“For me, it was always just trying to recognize the pitches. Being ready to hit my pitch. And taking the pitcher’s pitches.” ― Paul Goldschmidt
Falling Up. Shawn Achor explained how to have a mindset that allows you to emerge from failure/misfortune as positive and motivated. He talked about “counterfacts” – ways of telling the story of what happened in a way that changes the event into a positive step on a better path.
In June of 2016, Robb Scott interviewed Paul Goldschmidt when he had broken out of a slump at the start of the season. Goldschmidt’s advice was:
- The MLB season is 162 games long, and if you have a rough spot, you can always get through it. I bolded always because Goldschmidt had an optimistic attitude.
- Don’t ever get too high on yourself. Stay humble and focus on continuing your successful streak. Likewise, if you are having a bad game, try not to put all the focus on you. Instead, become a better teammate and cheer your team on. I bolded how Goldschmidt focuses on a positive contribution to the team when in a slump.
- You aren’t the only one who has dealt with failure. Ask around and listen to how other people dealt with their struggles. Maybe they have a technique you can try. I bolded how Goldschmidt has a “counterfact” that he has learning opportunities when in a slump.
The Zorro Circle. “By first limiting the scope of our efforts [to a small manageable circle], then watching those efforts have the intended effect, we accumulate the resources, knowledge, and confidence to expand the circle, gradually conquering a larger and larger area.” ― Shawn Achor. Also, that feeling of control reduces stress.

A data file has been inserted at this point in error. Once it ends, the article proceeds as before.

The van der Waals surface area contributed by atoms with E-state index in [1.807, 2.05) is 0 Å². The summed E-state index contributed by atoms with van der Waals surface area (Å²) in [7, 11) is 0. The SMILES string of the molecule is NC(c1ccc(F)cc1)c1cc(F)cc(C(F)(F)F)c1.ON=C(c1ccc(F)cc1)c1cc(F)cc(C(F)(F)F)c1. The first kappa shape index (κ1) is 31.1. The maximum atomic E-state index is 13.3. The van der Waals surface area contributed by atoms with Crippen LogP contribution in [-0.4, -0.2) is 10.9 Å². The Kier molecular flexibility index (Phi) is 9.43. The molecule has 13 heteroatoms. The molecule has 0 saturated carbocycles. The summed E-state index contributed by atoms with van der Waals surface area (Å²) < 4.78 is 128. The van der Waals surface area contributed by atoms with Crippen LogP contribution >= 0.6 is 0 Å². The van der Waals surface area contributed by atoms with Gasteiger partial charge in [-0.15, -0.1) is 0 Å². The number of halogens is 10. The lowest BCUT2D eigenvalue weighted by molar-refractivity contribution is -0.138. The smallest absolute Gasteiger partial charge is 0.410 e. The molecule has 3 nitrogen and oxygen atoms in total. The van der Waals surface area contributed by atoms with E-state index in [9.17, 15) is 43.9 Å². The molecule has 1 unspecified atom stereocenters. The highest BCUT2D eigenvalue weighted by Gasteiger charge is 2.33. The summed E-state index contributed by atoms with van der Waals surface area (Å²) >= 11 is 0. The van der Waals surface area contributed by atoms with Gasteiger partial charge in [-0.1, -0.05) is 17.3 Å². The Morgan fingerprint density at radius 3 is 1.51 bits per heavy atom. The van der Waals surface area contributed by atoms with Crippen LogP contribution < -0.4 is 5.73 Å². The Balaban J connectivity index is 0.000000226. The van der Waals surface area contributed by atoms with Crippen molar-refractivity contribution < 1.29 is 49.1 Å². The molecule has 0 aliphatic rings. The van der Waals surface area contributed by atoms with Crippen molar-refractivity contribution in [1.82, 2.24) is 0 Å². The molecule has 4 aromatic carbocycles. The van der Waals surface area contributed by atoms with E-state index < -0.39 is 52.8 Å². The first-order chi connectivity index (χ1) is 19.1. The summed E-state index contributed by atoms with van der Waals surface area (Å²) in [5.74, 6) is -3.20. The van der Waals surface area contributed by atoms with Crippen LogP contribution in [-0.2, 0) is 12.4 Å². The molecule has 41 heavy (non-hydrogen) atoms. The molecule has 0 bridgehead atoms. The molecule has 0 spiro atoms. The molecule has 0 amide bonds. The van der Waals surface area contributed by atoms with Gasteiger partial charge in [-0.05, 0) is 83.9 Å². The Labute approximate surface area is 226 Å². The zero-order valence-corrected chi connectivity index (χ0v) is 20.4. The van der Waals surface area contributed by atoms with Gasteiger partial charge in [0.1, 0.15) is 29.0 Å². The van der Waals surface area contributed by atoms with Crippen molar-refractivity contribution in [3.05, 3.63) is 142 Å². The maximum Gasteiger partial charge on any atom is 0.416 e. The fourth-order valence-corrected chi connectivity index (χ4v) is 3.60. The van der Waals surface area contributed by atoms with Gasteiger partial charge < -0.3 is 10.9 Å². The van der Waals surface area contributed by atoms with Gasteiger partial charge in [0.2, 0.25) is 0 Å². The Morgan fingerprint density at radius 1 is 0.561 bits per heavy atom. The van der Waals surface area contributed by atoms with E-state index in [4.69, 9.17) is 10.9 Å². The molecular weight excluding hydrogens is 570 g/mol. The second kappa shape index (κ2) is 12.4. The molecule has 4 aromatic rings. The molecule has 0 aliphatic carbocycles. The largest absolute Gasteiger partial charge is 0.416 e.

One example of a small manageable skill follows: ”Watch his turns on the corners [when running the bases]. He takes a lot of pride on his turns.” ― Dave McKay, D-backs first-base coach and base running savant .
Goldschmidt expanded his circles so far he has won 3 Gold Gloves and 4 Silver Sluggers.
The 20-Second Rule. “The reason willpower is so ineffective at sustaining change is that the more we use it, the more worn-out is gets.” ― Shawn Achor
“…we are drawn - powerfully, magnetically – to those things that are easy, convenient, and habitual, and it is incredibly difficult to overcome this inertia.” ― Shawn Achor
Shawn Achor recommended putting the desired behavior on the path of least resistance, by lowering the time to start the task (maybe by 20 seconds).
One example is that because Goldschmidt poured his coffee early, he lowered his time to start drinking it by 20 seconds, thereby made drinking his coffee the path of least resistance.
Social Investment. “Studies show that the more team members are encouraged to socialize and interact face-to-face, the more engaged they feel, the more energy they have, and the longer they can stay focused on a task.” ― Shawn Achor.
“The people who actively invest in their relationships are the heart and sole of a thriving organization, the force that drives their teams forward.” ― Shawn Achor. He wrote that this principle especially applies to baseball.
What did Paul Goldschmidt say about being a good teammate?
- “Number 1, you want a teammate to take care of himself and his job by performing to the best of his ability.” ― Paul Goldschmidt
- “A good teammate brings energy every day…” ― Paul Goldschmidt
- ”…and holds his teammates accountable for both their good and bad actions and is always looking for ways to stay positive and keep his teammates positive.” ― Paul Goldschmidt
How does he hold teammates accountable while keeping a good relationship? One way is that when he receives compliment, he immediately says how he noticed his teammates contribution. Perhaps he does this to keep the ratio of positive interactions to negative interactions above 3 (the Losada line).
Goldschmidt loves to apply what he learns to improve upon the status quo, he has a disciplined daily routine, and he applied the seven happiness principles to achieve success.